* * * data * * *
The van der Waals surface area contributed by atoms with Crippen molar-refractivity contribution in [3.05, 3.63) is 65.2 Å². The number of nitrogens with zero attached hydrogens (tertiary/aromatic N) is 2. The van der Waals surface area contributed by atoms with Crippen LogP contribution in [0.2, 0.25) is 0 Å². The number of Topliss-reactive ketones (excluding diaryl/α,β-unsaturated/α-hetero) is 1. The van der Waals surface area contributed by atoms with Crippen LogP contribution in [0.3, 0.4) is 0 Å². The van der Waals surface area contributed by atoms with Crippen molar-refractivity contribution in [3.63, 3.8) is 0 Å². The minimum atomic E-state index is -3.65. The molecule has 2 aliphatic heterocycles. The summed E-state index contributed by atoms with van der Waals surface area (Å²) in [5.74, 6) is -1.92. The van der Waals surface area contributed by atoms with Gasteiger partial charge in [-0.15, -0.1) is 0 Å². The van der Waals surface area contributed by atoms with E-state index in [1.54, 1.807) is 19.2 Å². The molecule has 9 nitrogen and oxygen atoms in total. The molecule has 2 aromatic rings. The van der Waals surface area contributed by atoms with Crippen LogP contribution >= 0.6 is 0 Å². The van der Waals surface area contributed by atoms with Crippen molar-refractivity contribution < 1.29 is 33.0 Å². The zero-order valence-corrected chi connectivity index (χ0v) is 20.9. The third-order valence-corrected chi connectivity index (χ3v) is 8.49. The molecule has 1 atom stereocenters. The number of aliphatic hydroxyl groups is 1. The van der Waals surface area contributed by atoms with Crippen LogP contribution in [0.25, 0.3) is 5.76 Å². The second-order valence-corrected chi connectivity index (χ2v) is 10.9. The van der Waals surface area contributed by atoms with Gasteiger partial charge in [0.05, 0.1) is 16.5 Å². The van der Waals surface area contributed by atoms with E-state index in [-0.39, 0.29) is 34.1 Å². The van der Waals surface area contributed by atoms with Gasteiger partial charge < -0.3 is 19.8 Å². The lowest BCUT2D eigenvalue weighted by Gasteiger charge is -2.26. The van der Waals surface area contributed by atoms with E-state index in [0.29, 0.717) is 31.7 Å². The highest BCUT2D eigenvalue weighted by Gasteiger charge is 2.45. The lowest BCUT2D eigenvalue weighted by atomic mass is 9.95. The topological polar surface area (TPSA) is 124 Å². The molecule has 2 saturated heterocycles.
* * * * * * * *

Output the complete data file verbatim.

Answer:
The van der Waals surface area contributed by atoms with Crippen molar-refractivity contribution in [3.05, 3.63) is 65.2 Å². The number of nitrogens with zero attached hydrogens (tertiary/aromatic N) is 2. The van der Waals surface area contributed by atoms with Crippen LogP contribution in [0.2, 0.25) is 0 Å². The number of Topliss-reactive ketones (excluding diaryl/α,β-unsaturated/α-hetero) is 1. The van der Waals surface area contributed by atoms with Crippen LogP contribution in [0.3, 0.4) is 0 Å². The van der Waals surface area contributed by atoms with Crippen molar-refractivity contribution in [3.63, 3.8) is 0 Å². The minimum atomic E-state index is -3.65. The molecule has 2 aliphatic heterocycles. The summed E-state index contributed by atoms with van der Waals surface area (Å²) in [5.74, 6) is -1.92. The van der Waals surface area contributed by atoms with Gasteiger partial charge in [-0.15, -0.1) is 0 Å². The van der Waals surface area contributed by atoms with E-state index in [1.54, 1.807) is 19.2 Å². The molecule has 9 nitrogen and oxygen atoms in total. The molecule has 2 aromatic rings. The van der Waals surface area contributed by atoms with Crippen LogP contribution >= 0.6 is 0 Å². The van der Waals surface area contributed by atoms with Crippen molar-refractivity contribution < 1.29 is 33.0 Å². The zero-order valence-corrected chi connectivity index (χ0v) is 20.9. The third-order valence-corrected chi connectivity index (χ3v) is 8.49. The molecule has 1 atom stereocenters. The number of aliphatic hydroxyl groups is 1. The van der Waals surface area contributed by atoms with Crippen LogP contribution in [0.25, 0.3) is 5.76 Å². The second-order valence-corrected chi connectivity index (χ2v) is 10.9. The van der Waals surface area contributed by atoms with Gasteiger partial charge in [0.05, 0.1) is 16.5 Å². The van der Waals surface area contributed by atoms with E-state index in [-0.39, 0.29) is 34.1 Å². The van der Waals surface area contributed by atoms with Gasteiger partial charge < -0.3 is 19.8 Å². The lowest BCUT2D eigenvalue weighted by Gasteiger charge is -2.26. The van der Waals surface area contributed by atoms with E-state index in [0.29, 0.717) is 31.7 Å². The highest BCUT2D eigenvalue weighted by Gasteiger charge is 2.45. The lowest BCUT2D eigenvalue weighted by atomic mass is 9.95. The topological polar surface area (TPSA) is 124 Å². The molecule has 2 saturated heterocycles.